Lee DeWyze

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Frames Review

by Stephen Thomas Erlewine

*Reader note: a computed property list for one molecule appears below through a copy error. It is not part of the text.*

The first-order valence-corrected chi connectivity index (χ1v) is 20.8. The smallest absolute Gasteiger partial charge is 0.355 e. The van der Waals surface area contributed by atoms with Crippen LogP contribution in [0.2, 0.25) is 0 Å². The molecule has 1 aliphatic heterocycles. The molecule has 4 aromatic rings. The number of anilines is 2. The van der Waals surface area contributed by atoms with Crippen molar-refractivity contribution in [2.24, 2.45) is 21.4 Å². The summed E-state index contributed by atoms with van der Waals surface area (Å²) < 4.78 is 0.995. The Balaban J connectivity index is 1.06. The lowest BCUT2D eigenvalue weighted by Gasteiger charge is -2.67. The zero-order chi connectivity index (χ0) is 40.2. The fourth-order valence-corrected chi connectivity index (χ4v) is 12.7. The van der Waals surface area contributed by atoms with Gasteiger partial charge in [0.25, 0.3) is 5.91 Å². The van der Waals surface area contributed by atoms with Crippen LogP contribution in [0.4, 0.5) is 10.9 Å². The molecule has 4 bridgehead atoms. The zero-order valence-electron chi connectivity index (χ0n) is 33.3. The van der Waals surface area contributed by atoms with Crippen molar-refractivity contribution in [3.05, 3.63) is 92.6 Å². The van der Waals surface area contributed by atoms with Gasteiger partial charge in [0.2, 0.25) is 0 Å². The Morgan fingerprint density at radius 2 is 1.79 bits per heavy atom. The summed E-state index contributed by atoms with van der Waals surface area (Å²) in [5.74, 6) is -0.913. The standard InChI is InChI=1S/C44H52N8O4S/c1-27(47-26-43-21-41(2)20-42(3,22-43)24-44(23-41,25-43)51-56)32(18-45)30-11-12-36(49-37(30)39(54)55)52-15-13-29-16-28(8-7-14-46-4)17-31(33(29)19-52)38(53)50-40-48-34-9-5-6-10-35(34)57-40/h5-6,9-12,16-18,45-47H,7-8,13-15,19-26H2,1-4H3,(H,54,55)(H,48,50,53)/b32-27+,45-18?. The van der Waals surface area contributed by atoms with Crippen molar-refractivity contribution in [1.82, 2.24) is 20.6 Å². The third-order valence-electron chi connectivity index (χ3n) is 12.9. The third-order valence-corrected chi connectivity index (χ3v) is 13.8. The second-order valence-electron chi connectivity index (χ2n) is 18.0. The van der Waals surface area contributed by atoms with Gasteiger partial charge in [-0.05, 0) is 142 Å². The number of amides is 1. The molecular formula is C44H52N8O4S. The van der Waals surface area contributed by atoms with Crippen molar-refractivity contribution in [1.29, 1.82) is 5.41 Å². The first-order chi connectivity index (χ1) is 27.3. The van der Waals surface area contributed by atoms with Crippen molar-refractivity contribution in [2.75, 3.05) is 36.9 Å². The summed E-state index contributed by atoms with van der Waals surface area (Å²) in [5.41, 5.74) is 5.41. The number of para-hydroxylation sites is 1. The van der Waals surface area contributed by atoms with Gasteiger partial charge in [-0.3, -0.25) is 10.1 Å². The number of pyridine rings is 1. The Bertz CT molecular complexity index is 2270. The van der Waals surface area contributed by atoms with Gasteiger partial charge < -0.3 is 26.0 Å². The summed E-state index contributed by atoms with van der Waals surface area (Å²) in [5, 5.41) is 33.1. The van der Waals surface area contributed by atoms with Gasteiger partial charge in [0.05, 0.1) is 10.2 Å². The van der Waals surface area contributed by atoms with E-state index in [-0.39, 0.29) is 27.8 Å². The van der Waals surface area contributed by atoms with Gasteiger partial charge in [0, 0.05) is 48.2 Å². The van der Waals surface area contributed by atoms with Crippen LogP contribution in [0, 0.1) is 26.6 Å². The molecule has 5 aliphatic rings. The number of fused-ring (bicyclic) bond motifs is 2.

First time around, Lee DeWyze sounded like a fusion of Jack Johnson, Jason Mraz, and John Mayer -- a commercial enough mix that nevertheless failed to spark much interest, even though the singer/songwriter had just won the ninth season of American Idol. Three years on, when Lee DeWyze delivered his second major-label album Frames in the summer of 2013, guys with acoustic guitars were all the rage, but there's a difference. No longer were sensitive singer/songwriters strumming their guitars; instead, the mainstream was filled with big-footed acoustic stomps, a sound pioneered by Mumford & Sons. Savvy guy that he is, DeWyze reimagines himself as one of these rowdy roots renegades on Frames, opening up the album with "Fight," a song that flies into overdrive as soon as the drums start crashing and the chorus starts chanting. "Fight" is hardly the only song with a Lumineers luster. Much of the first half of Frames is devoted to clanging acoustic guitars and syncopated, foot-stamping rhythms, and DeWyze eagerly throws himself into the fray, roaring these songs like a true believer. Of course, he's equally committed to the slight feints at Coldplay-styled arena rock, and also sounds convincing on the pure pop songs "You Don't Know Me" and "The Ride," big tuneful, Beatlesque numbers that are the catchiest things here. That they're also the best kind of undercuts the impression that DeWyze is now a be-vested troubadour, but it doesn't really matter as the unstated thesis on Frames is that the Am Idol winner will do anything for a hit. He's wisely placed most of his chips on Mumford/Lumineers, but he has a stack riding on hook-laden AAA pop; if either happen to get him where he wants to be, he'll be fine with that and will roll with the changes next time around.

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